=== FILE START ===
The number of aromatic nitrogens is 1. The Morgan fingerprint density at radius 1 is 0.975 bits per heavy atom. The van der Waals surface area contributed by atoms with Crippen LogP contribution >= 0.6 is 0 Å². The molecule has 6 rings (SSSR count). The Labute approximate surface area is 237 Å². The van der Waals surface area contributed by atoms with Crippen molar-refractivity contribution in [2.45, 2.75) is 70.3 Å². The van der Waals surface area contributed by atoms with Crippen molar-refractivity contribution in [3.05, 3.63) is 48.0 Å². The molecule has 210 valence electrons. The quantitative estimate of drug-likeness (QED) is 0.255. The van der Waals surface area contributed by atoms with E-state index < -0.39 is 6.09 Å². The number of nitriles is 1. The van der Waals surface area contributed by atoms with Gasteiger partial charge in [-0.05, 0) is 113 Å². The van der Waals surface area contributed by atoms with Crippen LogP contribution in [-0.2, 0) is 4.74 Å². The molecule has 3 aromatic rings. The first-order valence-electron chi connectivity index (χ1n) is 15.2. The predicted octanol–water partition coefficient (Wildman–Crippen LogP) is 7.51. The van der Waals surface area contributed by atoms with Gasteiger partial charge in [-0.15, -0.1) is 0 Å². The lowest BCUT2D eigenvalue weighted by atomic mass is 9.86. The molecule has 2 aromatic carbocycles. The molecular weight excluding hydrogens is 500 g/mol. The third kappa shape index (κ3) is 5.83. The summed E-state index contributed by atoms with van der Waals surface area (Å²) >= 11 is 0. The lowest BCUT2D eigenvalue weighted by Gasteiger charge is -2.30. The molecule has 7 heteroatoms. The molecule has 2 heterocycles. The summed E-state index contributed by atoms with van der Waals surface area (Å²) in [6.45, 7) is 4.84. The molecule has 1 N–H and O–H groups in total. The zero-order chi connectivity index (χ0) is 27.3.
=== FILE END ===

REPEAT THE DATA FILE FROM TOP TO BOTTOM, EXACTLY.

The number of aromatic nitrogens is 1. The Morgan fingerprint density at radius 1 is 0.975 bits per heavy atom. The van der Waals surface area contributed by atoms with Crippen LogP contribution >= 0.6 is 0 Å². The molecule has 6 rings (SSSR count). The Labute approximate surface area is 237 Å². The van der Waals surface area contributed by atoms with Crippen molar-refractivity contribution in [2.45, 2.75) is 70.3 Å². The van der Waals surface area contributed by atoms with Crippen molar-refractivity contribution in [3.05, 3.63) is 48.0 Å². The molecule has 210 valence electrons. The quantitative estimate of drug-likeness (QED) is 0.255. The van der Waals surface area contributed by atoms with E-state index < -0.39 is 6.09 Å². The number of nitriles is 1. The van der Waals surface area contributed by atoms with Gasteiger partial charge in [-0.05, 0) is 113 Å². The van der Waals surface area contributed by atoms with Crippen LogP contribution in [-0.2, 0) is 4.74 Å². The molecule has 3 aromatic rings. The first-order valence-electron chi connectivity index (χ1n) is 15.2. The predicted octanol–water partition coefficient (Wildman–Crippen LogP) is 7.51. The van der Waals surface area contributed by atoms with Gasteiger partial charge in [-0.15, -0.1) is 0 Å². The lowest BCUT2D eigenvalue weighted by atomic mass is 9.86. The molecule has 2 aromatic carbocycles. The molecular weight excluding hydrogens is 500 g/mol. The third kappa shape index (κ3) is 5.83. The summed E-state index contributed by atoms with van der Waals surface area (Å²) >= 11 is 0. The lowest BCUT2D eigenvalue weighted by Gasteiger charge is -2.30. The molecule has 7 heteroatoms. The molecule has 2 heterocycles. The summed E-state index contributed by atoms with van der Waals surface area (Å²) in [6.45, 7) is 4.84. The molecule has 1 N–H and O–H groups in total. The zero-order chi connectivity index (χ0) is 27.3.